The future
As seen in the above section on contracts, Bitcoin is more than a better means of exchange. People discover new uses for the technology every month.

One can conceive of several threats to Bitcoin’s survival and widespread adoption: Could a flaw in the design be discovered that leaves the system open to counterfeiting? It’s very unlikely since it hasn’t been discovered yet even as there is a large financial incentive to do so. And if it happens, the system allows for large structural repairs while carrying on using the same coins. Will the world find no utility in larger adoption of Bitcoin? Unlikely as the financial infrastructure of today belongs to the pre-internet era. For instance, it shouldn’t take days and cost tens of dollars to move value from Europe to the US or Asia.

Perhaps the biggest threat would be from a technically superior Bitcoin 2 that could replace the current system and leave original Bitcoins worthless. As Bitcoin has the momentum, Bitcoin 2 would need to be vastly improved. And as with anything new, the change will not happen in the blink of an eye. Some will be risk takers and make early investments in Bitcoin 2 while others will stick with the good ol’ familiar Bitcoin for a longer time.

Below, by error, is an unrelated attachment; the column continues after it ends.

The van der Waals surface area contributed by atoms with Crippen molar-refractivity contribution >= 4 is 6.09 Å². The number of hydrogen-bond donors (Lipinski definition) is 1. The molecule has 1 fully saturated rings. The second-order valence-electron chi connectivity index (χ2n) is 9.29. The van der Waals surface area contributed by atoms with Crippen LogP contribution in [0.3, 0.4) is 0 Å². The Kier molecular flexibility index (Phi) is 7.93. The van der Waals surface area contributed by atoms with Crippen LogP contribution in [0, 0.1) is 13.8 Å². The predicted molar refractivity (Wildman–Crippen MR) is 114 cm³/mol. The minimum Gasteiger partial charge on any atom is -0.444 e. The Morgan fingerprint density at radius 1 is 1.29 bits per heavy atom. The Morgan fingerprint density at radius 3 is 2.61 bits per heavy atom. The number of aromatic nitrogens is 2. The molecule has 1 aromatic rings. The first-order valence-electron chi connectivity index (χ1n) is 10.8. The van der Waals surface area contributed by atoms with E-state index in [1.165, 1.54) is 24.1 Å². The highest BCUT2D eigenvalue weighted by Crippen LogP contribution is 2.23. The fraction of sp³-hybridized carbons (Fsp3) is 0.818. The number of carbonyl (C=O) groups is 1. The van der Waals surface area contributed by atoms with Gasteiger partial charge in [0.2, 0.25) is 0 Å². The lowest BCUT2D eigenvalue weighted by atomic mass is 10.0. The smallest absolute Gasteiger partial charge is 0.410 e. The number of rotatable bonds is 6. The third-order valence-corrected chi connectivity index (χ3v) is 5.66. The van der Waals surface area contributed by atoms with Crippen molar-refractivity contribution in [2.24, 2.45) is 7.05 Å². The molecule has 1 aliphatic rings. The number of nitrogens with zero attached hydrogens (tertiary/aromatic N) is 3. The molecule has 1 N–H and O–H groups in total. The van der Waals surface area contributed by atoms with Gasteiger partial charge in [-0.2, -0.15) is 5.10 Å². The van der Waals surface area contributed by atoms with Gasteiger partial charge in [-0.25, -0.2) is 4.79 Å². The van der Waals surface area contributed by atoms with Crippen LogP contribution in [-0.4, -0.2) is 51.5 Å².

I remain optimistic on behalf of Bitcoin. And it certainly is an incredibly exciting experiment that no matter the outcome will have an impact on the theory of money.

More:
Bitcoin myths
An overview of exchange markets
Historical exchange rates
Merchants that accept Bitcoin as payment
The Economist with an overview of the technical workings of Bitcoin

© Copyright (2012) Lasse Birk Olesen

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Related posts:

Googlenomics and the popularity of Bitcoin
Guest post: Nick Rowe, Barter, and Free Banking (By Lee Kelly)
Selgin on Quasi-Commodity Money (Part 1)
George Selgin outlines strategy for the privatisation of the money supply
M-pesa – Free Banking in Africa?
Scott Sumner and the Case against Currency Monopoly…or how to privatize the Fed

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Lee Kelly attracts some attention

Lee Kelly’s recent guest post on my blog have created a bit of attention.

See here:

Economics Sophisms: Let a thousand monies bloom
Facts & other stubborn things: Lee Kelly on Money and Free Banking
Economic Thought: The Apple as a Whole
This is what is great about the blogosphere – a lot of real-time debate about important economic issues. No censuring. No delays. Do we really need economic journals? Yes, we do, but the blogosphere certainly is contributing improving the development of economic theory and is deepening our understanding of economic issues.

PS Sometimes the debate in the blogosphere becomes less civil – that is unfortunate, but seems to be how it sometimes is. My friend Marcus Nunes is having a bit of a fight with Brad DeLong. See Marcus’ Open letter to DeLong here.

Economics is not an education. Economics is a state of the mind!